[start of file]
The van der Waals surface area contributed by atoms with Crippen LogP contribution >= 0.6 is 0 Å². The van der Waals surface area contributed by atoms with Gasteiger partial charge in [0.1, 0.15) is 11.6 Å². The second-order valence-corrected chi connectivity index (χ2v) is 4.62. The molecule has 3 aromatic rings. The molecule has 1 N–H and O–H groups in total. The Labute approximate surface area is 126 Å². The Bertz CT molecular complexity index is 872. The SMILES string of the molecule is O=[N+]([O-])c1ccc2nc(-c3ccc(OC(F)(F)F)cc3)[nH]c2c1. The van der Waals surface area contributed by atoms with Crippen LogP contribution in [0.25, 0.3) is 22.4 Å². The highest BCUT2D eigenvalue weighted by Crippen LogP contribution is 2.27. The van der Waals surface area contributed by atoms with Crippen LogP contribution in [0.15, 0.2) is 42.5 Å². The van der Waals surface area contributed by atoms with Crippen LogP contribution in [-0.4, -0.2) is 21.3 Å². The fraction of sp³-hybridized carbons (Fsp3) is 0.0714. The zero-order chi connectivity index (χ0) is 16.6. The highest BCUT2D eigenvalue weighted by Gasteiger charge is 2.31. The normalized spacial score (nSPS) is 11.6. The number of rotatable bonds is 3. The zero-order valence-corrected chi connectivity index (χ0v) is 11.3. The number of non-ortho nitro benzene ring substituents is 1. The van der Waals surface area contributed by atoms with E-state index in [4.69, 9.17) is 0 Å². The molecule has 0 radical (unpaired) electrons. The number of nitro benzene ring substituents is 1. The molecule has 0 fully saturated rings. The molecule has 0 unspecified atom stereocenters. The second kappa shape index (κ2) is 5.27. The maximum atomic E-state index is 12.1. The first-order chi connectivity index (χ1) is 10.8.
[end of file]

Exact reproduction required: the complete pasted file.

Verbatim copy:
The van der Waals surface area contributed by atoms with Crippen LogP contribution >= 0.6 is 0 Å². The van der Waals surface area contributed by atoms with Gasteiger partial charge in [0.1, 0.15) is 11.6 Å². The second-order valence-corrected chi connectivity index (χ2v) is 4.62. The molecule has 3 aromatic rings. The molecule has 1 N–H and O–H groups in total. The Labute approximate surface area is 126 Å². The Bertz CT molecular complexity index is 872. The SMILES string of the molecule is O=[N+]([O-])c1ccc2nc(-c3ccc(OC(F)(F)F)cc3)[nH]c2c1. The van der Waals surface area contributed by atoms with Crippen LogP contribution in [0.25, 0.3) is 22.4 Å². The highest BCUT2D eigenvalue weighted by Crippen LogP contribution is 2.27. The van der Waals surface area contributed by atoms with Crippen LogP contribution in [0.15, 0.2) is 42.5 Å². The van der Waals surface area contributed by atoms with Crippen LogP contribution in [-0.4, -0.2) is 21.3 Å². The fraction of sp³-hybridized carbons (Fsp3) is 0.0714. The zero-order chi connectivity index (χ0) is 16.6. The highest BCUT2D eigenvalue weighted by Gasteiger charge is 2.31. The normalized spacial score (nSPS) is 11.6. The number of rotatable bonds is 3. The zero-order valence-corrected chi connectivity index (χ0v) is 11.3. The number of non-ortho nitro benzene ring substituents is 1. The van der Waals surface area contributed by atoms with E-state index in [4.69, 9.17) is 0 Å². The molecule has 0 radical (unpaired) electrons. The number of nitro benzene ring substituents is 1. The molecule has 0 fully saturated rings. The molecule has 0 unspecified atom stereocenters. The second kappa shape index (κ2) is 5.27. The maximum atomic E-state index is 12.1. The first-order chi connectivity index (χ1) is 10.8.